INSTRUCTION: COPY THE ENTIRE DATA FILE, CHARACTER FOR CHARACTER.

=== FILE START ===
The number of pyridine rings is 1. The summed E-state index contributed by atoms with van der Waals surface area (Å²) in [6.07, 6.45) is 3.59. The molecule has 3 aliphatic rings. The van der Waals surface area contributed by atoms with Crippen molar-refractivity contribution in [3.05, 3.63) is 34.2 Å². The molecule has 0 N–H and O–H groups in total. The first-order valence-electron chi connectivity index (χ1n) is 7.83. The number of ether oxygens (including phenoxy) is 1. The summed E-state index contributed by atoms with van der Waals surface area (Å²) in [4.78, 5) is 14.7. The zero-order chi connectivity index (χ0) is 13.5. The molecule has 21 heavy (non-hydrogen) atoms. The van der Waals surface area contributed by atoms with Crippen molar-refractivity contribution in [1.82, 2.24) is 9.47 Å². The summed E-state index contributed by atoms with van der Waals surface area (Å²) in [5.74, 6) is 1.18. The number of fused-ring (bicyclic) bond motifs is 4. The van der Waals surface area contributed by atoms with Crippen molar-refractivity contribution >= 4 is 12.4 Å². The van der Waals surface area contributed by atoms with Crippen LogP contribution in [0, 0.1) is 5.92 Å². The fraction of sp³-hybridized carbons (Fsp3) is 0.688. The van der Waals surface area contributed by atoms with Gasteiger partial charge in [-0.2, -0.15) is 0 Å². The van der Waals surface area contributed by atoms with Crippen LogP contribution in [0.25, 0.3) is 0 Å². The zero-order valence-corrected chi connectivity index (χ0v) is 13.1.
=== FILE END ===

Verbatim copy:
The number of pyridine rings is 1. The summed E-state index contributed by atoms with van der Waals surface area (Å²) in [6.07, 6.45) is 3.59. The molecule has 3 aliphatic rings. The van der Waals surface area contributed by atoms with Crippen molar-refractivity contribution in [3.05, 3.63) is 34.2 Å². The molecule has 0 N–H and O–H groups in total. The first-order valence-electron chi connectivity index (χ1n) is 7.83. The number of ether oxygens (including phenoxy) is 1. The summed E-state index contributed by atoms with van der Waals surface area (Å²) in [4.78, 5) is 14.7. The zero-order chi connectivity index (χ0) is 13.5. The molecule has 21 heavy (non-hydrogen) atoms. The van der Waals surface area contributed by atoms with Crippen molar-refractivity contribution in [1.82, 2.24) is 9.47 Å². The summed E-state index contributed by atoms with van der Waals surface area (Å²) in [5.74, 6) is 1.18. The number of fused-ring (bicyclic) bond motifs is 4. The van der Waals surface area contributed by atoms with Crippen molar-refractivity contribution >= 4 is 12.4 Å². The van der Waals surface area contributed by atoms with Crippen LogP contribution in [0, 0.1) is 5.92 Å². The fraction of sp³-hybridized carbons (Fsp3) is 0.688. The van der Waals surface area contributed by atoms with Gasteiger partial charge in [-0.2, -0.15) is 0 Å². The van der Waals surface area contributed by atoms with Crippen LogP contribution in [0.25, 0.3) is 0 Å². The zero-order valence-corrected chi connectivity index (χ0v) is 13.1.